Given what some presidential candidates have suggested about the future of the Affordable Care Act, it’s useful to consider the rationale for the law’s requirement that all individuals not otherwise covered through their employer buy health insurance (the “individual mandate”):
“By requiring that individuals purchase health insurance, the mandate prevents cost-shifting by those who would otherwise go without it. In addition, the mandate forces into the insurance risk pool more healthy individuals, whose premiums on average will be higher than their health care expenses. This allows insurers to subsidize the costs of covering the unhealthy individuals the reforms require them to accept.”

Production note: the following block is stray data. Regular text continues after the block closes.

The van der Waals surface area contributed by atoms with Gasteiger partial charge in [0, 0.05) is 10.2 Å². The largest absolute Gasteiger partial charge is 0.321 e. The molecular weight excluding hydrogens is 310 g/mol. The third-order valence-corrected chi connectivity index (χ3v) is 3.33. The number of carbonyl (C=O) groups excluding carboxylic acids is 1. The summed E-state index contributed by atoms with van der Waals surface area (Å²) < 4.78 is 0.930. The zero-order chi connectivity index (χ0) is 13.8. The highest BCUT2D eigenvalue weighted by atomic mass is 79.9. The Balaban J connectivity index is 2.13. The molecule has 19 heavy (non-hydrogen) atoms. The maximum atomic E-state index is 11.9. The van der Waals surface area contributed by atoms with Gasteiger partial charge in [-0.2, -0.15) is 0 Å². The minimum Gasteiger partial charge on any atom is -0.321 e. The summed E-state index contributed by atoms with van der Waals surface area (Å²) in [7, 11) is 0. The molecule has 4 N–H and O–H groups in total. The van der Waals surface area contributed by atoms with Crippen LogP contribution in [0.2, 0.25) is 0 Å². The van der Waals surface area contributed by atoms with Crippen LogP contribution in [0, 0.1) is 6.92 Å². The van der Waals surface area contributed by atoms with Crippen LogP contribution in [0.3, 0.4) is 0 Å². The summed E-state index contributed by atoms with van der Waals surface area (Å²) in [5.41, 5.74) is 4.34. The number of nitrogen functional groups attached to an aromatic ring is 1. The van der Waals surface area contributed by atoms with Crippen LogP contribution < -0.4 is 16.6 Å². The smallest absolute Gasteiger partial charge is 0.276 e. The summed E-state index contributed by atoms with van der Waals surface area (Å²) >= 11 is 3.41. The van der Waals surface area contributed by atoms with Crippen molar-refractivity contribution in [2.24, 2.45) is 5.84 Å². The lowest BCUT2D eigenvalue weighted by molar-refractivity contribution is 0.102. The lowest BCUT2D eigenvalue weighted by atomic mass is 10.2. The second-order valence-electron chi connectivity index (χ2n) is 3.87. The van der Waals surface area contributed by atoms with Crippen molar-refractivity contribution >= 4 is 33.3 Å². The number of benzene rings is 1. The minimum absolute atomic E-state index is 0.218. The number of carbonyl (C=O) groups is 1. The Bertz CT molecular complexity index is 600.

Those words come not from the 2010 law or from President Barack Obama. They were written by Chief Justice John Roberts in National Federation of Independent Business v. Sebelius, the 2012 Supreme Court decision upholding the constitutionality of the ACA.